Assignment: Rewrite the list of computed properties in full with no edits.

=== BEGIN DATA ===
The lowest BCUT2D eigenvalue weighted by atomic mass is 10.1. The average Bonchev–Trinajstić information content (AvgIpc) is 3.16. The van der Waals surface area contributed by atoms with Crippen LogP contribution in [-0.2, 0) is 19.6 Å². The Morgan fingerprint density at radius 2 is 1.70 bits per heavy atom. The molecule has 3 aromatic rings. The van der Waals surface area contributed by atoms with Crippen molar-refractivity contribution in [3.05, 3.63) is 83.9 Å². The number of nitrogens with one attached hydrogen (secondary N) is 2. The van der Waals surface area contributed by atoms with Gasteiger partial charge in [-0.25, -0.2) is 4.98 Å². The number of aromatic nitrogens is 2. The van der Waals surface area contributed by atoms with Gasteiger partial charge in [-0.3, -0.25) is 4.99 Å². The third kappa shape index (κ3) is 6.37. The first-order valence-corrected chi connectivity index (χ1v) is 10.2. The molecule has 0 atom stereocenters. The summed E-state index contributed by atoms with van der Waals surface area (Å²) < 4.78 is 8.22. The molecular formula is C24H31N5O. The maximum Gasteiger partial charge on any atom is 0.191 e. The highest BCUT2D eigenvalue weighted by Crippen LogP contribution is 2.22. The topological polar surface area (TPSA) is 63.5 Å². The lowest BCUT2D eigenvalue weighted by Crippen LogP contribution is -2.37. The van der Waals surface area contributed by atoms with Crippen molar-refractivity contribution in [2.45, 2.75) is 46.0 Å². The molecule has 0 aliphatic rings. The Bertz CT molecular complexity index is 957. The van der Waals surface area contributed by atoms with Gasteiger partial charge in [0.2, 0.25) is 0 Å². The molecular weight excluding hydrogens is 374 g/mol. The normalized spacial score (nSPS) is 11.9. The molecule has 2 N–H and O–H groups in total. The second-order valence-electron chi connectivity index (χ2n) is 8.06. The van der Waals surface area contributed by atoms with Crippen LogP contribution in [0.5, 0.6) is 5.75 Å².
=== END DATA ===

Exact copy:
The lowest BCUT2D eigenvalue weighted by atomic mass is 10.1. The average Bonchev–Trinajstić information content (AvgIpc) is 3.16. The van der Waals surface area contributed by atoms with Crippen LogP contribution in [-0.2, 0) is 19.6 Å². The Morgan fingerprint density at radius 2 is 1.70 bits per heavy atom. The molecule has 3 aromatic rings. The van der Waals surface area contributed by atoms with Crippen molar-refractivity contribution in [3.05, 3.63) is 83.9 Å². The number of nitrogens with one attached hydrogen (secondary N) is 2. The van der Waals surface area contributed by atoms with Gasteiger partial charge in [-0.25, -0.2) is 4.98 Å². The number of aromatic nitrogens is 2. The van der Waals surface area contributed by atoms with Gasteiger partial charge in [-0.3, -0.25) is 4.99 Å². The third kappa shape index (κ3) is 6.37. The first-order valence-corrected chi connectivity index (χ1v) is 10.2. The molecule has 0 atom stereocenters. The summed E-state index contributed by atoms with van der Waals surface area (Å²) < 4.78 is 8.22. The molecular formula is C24H31N5O. The maximum Gasteiger partial charge on any atom is 0.191 e. The highest BCUT2D eigenvalue weighted by Crippen LogP contribution is 2.22. The topological polar surface area (TPSA) is 63.5 Å². The lowest BCUT2D eigenvalue weighted by Crippen LogP contribution is -2.37. The van der Waals surface area contributed by atoms with Crippen molar-refractivity contribution in [2.45, 2.75) is 46.0 Å². The molecule has 0 aliphatic rings. The Bertz CT molecular complexity index is 957. The van der Waals surface area contributed by atoms with Gasteiger partial charge in [0.2, 0.25) is 0 Å². The molecular weight excluding hydrogens is 374 g/mol. The normalized spacial score (nSPS) is 11.9. The molecule has 2 N–H and O–H groups in total. The second-order valence-electron chi connectivity index (χ2n) is 8.06. The van der Waals surface area contributed by atoms with Crippen LogP contribution in [0.5, 0.6) is 5.75 Å².